You have to be very careful when you choose your Satan. You want to end up with the martini type, not the one that eats babies and borrows your car. You want a cool Satan, as opposed to the whiny, codependent South Park version. Also, you need somebody with a little sympathy, as the Rolling Stones advised. Sure, there's always going to be a bit of evil in the mix, but not more so than your average night with Jim Morrison, Hunter S. Thompson or John Waters.
Being the resident Houston Press Satanist, we thought it might be helpful in creating a guide towards selling your soul to someone who won't treat it like Wall Street treats your mortgage. Combing through pop culture, we've identified five good examples to set your standards by.
Just a note, if you saw the remake, you've already sold your soul to the wrong Satan. Good luck.
Peter Cook's Satan is both gleefully malicious (twisting requests, lying, sleeping with Dudley Moore's love interest) and oddly affable. He honestly seems to enjoy his time on Earth hanging out with Moore, even if his intentions are Moore's damnation. The two bond over feelings of rejection, albeit in an extremely British way, and both of them learn a little something about themselves.
In general, we wanted to steer clear of any portrayal that had clearly negative goals, hence Al Pacino's absence. Cook squeaks in by pitying Moore in the end, and saving him from perdition. God rejects his re-admittance to Heaven for this, and Cook swears to spend the rest of eternity covering the Earth in Tastee-Freez and Wimpy Burgers. Judging by the look of things, he's well on his way.
Jack Nicholson waltzes into town, picks himself a trio of women to provide every luxury for, dote upon, teach magic and make sweet Nicholson love to. His only rule is don't talk smack about him behind his back. Then they all live happily ever after. Or at least that's how it should've ended.
The girls curse a nosy neighbor into vomiting cherry bits. Mean and ill-advised? Yes, but not really Voldemort stuff. It goes horribly wrong as she dives completely off the deep end in a clear case of mental illness, and her husband beats her to death with a fire poker in retaliation. The girls break it off with Nicholson after that. He goes all stalker for a while, but he doesn't actually do them any real harm. In fact, he makes it pretty clear that all he wanted was a little love and trust, he just wanted it Satan-sized is all.
Let's try this out logically for a second. Ready? Someone comes into your life. They're good-looking, rich, kind and they teach you to freakin' fly. That person is into the polyamory thing, which takes some getting used to, but he obviously loves everyone equally, wants children, and can provide a life of ease. Then one day, some busybody that doesn't approve of your lifestyle starts sticking her nose in. So you and your partners key the woman's car, an act that drives her spouse into a rage that ends in her murder.
Question: Do you completely end your absurdly happy life and betray the person you love because the key you used in that act of vandalism fits in the Lexus you got as a Christmas gift? Hell, no jury in the world would've convicted you for causing that person's death. No wonder Nicholson turned on them.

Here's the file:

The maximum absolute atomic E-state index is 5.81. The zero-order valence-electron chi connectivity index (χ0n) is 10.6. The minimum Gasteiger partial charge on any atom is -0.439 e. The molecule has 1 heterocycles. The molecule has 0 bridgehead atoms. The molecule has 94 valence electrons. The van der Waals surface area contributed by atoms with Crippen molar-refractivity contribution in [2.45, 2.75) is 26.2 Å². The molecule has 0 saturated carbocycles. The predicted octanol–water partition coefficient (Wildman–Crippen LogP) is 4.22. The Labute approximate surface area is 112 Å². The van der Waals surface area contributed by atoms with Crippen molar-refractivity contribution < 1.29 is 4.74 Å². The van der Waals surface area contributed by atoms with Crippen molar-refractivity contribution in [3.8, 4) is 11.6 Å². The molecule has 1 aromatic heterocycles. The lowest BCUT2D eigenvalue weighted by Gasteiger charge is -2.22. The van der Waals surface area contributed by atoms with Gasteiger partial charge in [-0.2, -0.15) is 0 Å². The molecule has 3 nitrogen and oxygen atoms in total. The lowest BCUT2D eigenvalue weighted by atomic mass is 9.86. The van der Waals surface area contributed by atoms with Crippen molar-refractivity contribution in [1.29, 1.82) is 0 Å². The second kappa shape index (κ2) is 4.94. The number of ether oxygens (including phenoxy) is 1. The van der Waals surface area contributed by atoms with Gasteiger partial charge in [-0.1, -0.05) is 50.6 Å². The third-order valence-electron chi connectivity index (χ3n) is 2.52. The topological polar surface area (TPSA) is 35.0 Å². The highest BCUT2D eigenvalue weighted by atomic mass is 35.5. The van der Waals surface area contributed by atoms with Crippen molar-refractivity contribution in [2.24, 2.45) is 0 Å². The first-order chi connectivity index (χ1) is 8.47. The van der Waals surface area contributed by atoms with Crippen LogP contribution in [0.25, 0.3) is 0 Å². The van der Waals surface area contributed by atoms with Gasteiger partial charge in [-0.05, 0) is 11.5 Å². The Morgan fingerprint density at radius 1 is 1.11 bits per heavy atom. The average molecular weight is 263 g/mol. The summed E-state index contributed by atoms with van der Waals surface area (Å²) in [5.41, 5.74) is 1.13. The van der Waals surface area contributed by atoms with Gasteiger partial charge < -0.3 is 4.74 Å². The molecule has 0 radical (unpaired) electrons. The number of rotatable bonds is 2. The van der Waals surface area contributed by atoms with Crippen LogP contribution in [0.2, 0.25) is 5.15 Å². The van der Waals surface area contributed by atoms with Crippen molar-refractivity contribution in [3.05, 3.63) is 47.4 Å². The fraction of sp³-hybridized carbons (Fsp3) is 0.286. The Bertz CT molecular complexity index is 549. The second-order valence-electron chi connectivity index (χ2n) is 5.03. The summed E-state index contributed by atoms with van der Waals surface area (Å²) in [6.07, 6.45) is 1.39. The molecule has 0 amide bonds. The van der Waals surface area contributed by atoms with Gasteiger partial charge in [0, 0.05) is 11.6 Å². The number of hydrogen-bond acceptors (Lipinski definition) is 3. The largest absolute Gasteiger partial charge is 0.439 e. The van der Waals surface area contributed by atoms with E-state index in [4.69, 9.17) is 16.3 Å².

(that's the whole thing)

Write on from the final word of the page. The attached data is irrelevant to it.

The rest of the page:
Woody Allen is something of an acquired taste, but once you start to like him it's pretty smooth sailing. Deconstructing Harry isn't one of his bigger or more brilliant films, but it's a nice look at people who function through art instead of actually being a part of society.
Billy Crystal plays Allen's best friend who runs off with his latest girlfriend, Elizabeth Shue. As the walls between Allen's fiction and reality break down, he imagines himself as a modern-day Orpheus venturing into Hell to reclaim Shue from Crystal. Instead of fighting, Crystal and Allen end up comparing tales of sexual conquests over drinks in pleasant, if scandalous, conversation.
We thought it would be impossible to warm to the man behind Leland Palmer in any role, but Wise's portrayal of Satan in the show Reaper is one of the most likable of the bunch. He gets his kid a job retrieving escaped evil souls from hell, guides him through life, takes him to hockey games and just in general behaves like your average, somewhat WASPy dad trying to teach the next generation a thing or two about the world. Hell, there are people reading this right now that would trade their own parents in for Wise.
He even passes on a pretty pro-Christian message by admitting that even though he rebelled, he still loves God, and that God loves everyone, including him, in return. That's right, Ray Wise is the real-world Devil Flanders.
If you must select but a single Devil to know, then the tops can only be Richard O'Brien as Mephistopheles Smith in his musical play Disgracefully Yours. He considers himself an evangelist of a better Hell. A Hell where you choose to join a never-ending party of sex, drugs, and rock and roll. He doesn't proselytize, he doesn't judge, he just lays out his case in a series of witty monologues and catchy tunes.
He's smooth, he's funny, and he makes a pretty damned convincing case for signing up for a membership at Club Inferno. In case you're wondering, yes, some people do go to hell to be punished. It's in the contract, unfortunately, but O'Brien makes it clear that all you have to do is run in the room and scare the hell out of them every once in a while.
"They love it," he says. "They talk about it for days."
No video recording of Disgracefully Yours exists, sadly, but you can pick up a pretty fair fan audio version over at Shawn McHorse's Musical World of Rocky Horror for absolutely free.
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